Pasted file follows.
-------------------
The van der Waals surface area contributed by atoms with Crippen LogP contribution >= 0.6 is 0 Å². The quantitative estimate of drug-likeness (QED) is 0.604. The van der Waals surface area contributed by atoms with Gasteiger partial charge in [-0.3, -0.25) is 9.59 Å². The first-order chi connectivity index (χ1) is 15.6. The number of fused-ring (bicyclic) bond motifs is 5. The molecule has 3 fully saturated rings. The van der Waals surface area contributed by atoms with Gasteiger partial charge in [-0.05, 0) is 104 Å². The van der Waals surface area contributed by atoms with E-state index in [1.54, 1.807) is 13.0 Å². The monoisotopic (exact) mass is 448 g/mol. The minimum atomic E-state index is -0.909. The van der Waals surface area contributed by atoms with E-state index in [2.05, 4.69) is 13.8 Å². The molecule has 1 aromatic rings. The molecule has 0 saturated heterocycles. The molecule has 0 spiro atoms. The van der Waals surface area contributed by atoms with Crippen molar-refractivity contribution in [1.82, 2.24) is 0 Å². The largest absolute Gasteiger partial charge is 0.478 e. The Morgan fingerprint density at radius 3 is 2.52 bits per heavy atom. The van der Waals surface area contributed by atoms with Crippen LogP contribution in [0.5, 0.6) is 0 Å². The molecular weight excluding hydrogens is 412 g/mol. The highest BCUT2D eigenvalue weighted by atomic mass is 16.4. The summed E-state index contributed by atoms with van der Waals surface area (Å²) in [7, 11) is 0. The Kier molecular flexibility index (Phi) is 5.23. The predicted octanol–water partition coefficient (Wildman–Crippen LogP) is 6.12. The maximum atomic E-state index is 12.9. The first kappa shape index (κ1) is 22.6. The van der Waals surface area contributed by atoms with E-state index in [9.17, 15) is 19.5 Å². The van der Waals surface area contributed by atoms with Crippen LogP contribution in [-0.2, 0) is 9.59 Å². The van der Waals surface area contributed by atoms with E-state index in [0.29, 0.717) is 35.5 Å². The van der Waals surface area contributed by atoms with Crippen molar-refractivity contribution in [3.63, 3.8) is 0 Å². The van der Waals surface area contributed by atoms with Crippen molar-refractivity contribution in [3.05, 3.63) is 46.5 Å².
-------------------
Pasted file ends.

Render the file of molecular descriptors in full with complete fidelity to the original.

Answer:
The van der Waals surface area contributed by atoms with Crippen LogP contribution >= 0.6 is 0 Å². The quantitative estimate of drug-likeness (QED) is 0.604. The van der Waals surface area contributed by atoms with Gasteiger partial charge in [-0.3, -0.25) is 9.59 Å². The first-order chi connectivity index (χ1) is 15.6. The number of fused-ring (bicyclic) bond motifs is 5. The molecule has 3 fully saturated rings. The van der Waals surface area contributed by atoms with Gasteiger partial charge in [-0.05, 0) is 104 Å². The van der Waals surface area contributed by atoms with E-state index in [1.54, 1.807) is 13.0 Å². The monoisotopic (exact) mass is 448 g/mol. The minimum atomic E-state index is -0.909. The van der Waals surface area contributed by atoms with E-state index in [2.05, 4.69) is 13.8 Å². The molecule has 1 aromatic rings. The molecule has 0 saturated heterocycles. The molecule has 0 spiro atoms. The van der Waals surface area contributed by atoms with Crippen molar-refractivity contribution in [1.82, 2.24) is 0 Å². The largest absolute Gasteiger partial charge is 0.478 e. The Morgan fingerprint density at radius 3 is 2.52 bits per heavy atom. The van der Waals surface area contributed by atoms with Crippen LogP contribution in [0.5, 0.6) is 0 Å². The molecular weight excluding hydrogens is 412 g/mol. The highest BCUT2D eigenvalue weighted by atomic mass is 16.4. The summed E-state index contributed by atoms with van der Waals surface area (Å²) in [7, 11) is 0. The Kier molecular flexibility index (Phi) is 5.23. The predicted octanol–water partition coefficient (Wildman–Crippen LogP) is 6.12. The maximum atomic E-state index is 12.9. The first kappa shape index (κ1) is 22.6. The van der Waals surface area contributed by atoms with E-state index in [9.17, 15) is 19.5 Å². The van der Waals surface area contributed by atoms with Crippen LogP contribution in [-0.2, 0) is 9.59 Å². The van der Waals surface area contributed by atoms with E-state index in [0.29, 0.717) is 35.5 Å². The van der Waals surface area contributed by atoms with Crippen molar-refractivity contribution in [3.63, 3.8) is 0 Å². The van der Waals surface area contributed by atoms with Crippen molar-refractivity contribution in [3.05, 3.63) is 46.5 Å².